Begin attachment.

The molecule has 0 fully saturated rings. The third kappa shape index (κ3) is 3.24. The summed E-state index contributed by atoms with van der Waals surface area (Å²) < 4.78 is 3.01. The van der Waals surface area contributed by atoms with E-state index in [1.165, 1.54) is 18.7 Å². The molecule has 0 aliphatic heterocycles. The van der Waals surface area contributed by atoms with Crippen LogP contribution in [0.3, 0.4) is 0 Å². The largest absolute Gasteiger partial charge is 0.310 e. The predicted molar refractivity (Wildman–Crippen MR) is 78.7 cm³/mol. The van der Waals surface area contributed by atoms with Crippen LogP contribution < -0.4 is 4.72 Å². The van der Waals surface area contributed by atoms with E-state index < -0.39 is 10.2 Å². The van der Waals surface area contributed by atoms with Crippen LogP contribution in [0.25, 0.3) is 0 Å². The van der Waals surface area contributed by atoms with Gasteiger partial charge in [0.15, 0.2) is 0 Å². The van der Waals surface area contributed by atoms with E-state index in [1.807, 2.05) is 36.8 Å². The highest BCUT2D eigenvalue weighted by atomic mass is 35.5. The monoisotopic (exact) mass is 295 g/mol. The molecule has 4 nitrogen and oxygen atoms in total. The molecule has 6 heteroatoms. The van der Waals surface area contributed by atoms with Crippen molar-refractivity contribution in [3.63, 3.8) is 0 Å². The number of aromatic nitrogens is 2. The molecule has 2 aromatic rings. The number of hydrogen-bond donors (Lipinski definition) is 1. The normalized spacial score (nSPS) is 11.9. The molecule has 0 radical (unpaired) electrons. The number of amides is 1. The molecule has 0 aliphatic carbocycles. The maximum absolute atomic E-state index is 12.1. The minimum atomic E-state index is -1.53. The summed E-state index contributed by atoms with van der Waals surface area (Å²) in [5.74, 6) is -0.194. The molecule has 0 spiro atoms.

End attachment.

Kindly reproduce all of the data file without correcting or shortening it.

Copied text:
The molecule has 0 fully saturated rings. The third kappa shape index (κ3) is 3.24. The summed E-state index contributed by atoms with van der Waals surface area (Å²) < 4.78 is 3.01. The van der Waals surface area contributed by atoms with E-state index in [1.165, 1.54) is 18.7 Å². The molecule has 0 aliphatic heterocycles. The van der Waals surface area contributed by atoms with Crippen LogP contribution in [0.3, 0.4) is 0 Å². The largest absolute Gasteiger partial charge is 0.310 e. The predicted molar refractivity (Wildman–Crippen MR) is 78.7 cm³/mol. The van der Waals surface area contributed by atoms with Crippen LogP contribution < -0.4 is 4.72 Å². The van der Waals surface area contributed by atoms with E-state index < -0.39 is 10.2 Å². The van der Waals surface area contributed by atoms with Crippen LogP contribution in [0.25, 0.3) is 0 Å². The van der Waals surface area contributed by atoms with Gasteiger partial charge in [0.15, 0.2) is 0 Å². The van der Waals surface area contributed by atoms with E-state index in [1.807, 2.05) is 36.8 Å². The highest BCUT2D eigenvalue weighted by atomic mass is 35.5. The monoisotopic (exact) mass is 295 g/mol. The molecule has 4 nitrogen and oxygen atoms in total. The molecule has 6 heteroatoms. The van der Waals surface area contributed by atoms with Crippen molar-refractivity contribution in [3.63, 3.8) is 0 Å². The number of aromatic nitrogens is 2. The molecule has 2 aromatic rings. The number of hydrogen-bond donors (Lipinski definition) is 1. The normalized spacial score (nSPS) is 11.9. The molecule has 0 radical (unpaired) electrons. The number of amides is 1. The molecule has 0 aliphatic carbocycles. The maximum absolute atomic E-state index is 12.1. The minimum atomic E-state index is -1.53. The summed E-state index contributed by atoms with van der Waals surface area (Å²) in [5.74, 6) is -0.194. The molecule has 0 spiro atoms.